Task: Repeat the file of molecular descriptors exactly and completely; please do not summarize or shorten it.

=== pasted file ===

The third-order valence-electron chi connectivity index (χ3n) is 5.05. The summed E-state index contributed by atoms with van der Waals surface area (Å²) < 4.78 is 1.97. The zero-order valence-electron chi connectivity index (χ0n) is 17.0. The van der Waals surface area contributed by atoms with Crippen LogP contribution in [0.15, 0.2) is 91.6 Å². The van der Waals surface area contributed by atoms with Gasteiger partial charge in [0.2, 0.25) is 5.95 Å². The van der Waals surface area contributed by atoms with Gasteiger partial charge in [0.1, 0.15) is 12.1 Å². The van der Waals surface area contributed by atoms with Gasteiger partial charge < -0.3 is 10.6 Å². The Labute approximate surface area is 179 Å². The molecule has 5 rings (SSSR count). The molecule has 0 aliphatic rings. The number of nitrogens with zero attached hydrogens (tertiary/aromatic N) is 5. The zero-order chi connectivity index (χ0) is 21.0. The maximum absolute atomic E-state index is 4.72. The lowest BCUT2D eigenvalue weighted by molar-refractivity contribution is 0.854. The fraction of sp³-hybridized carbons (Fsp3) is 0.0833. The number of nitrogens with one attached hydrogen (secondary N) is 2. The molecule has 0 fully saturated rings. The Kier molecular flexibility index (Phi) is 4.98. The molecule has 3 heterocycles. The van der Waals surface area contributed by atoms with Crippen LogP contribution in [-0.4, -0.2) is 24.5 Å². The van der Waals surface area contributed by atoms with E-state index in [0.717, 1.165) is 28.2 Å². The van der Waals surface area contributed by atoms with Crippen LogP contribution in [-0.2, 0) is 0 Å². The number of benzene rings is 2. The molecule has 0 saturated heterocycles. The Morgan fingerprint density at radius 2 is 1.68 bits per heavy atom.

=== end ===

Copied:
The third-order valence-electron chi connectivity index (χ3n) is 5.05. The summed E-state index contributed by atoms with van der Waals surface area (Å²) < 4.78 is 1.97. The zero-order valence-electron chi connectivity index (χ0n) is 17.0. The van der Waals surface area contributed by atoms with Crippen LogP contribution in [0.15, 0.2) is 91.6 Å². The van der Waals surface area contributed by atoms with Gasteiger partial charge in [0.2, 0.25) is 5.95 Å². The van der Waals surface area contributed by atoms with Gasteiger partial charge in [0.1, 0.15) is 12.1 Å². The van der Waals surface area contributed by atoms with Gasteiger partial charge < -0.3 is 10.6 Å². The Labute approximate surface area is 179 Å². The molecule has 5 rings (SSSR count). The molecule has 0 aliphatic rings. The number of nitrogens with zero attached hydrogens (tertiary/aromatic N) is 5. The zero-order chi connectivity index (χ0) is 21.0. The maximum absolute atomic E-state index is 4.72. The lowest BCUT2D eigenvalue weighted by molar-refractivity contribution is 0.854. The fraction of sp³-hybridized carbons (Fsp3) is 0.0833. The number of nitrogens with one attached hydrogen (secondary N) is 2. The molecule has 0 fully saturated rings. The Kier molecular flexibility index (Phi) is 4.98. The molecule has 3 heterocycles. The van der Waals surface area contributed by atoms with Crippen LogP contribution in [-0.4, -0.2) is 24.5 Å². The van der Waals surface area contributed by atoms with E-state index in [0.717, 1.165) is 28.2 Å². The van der Waals surface area contributed by atoms with Crippen LogP contribution in [-0.2, 0) is 0 Å². The number of benzene rings is 2. The molecule has 0 saturated heterocycles. The Morgan fingerprint density at radius 2 is 1.68 bits per heavy atom.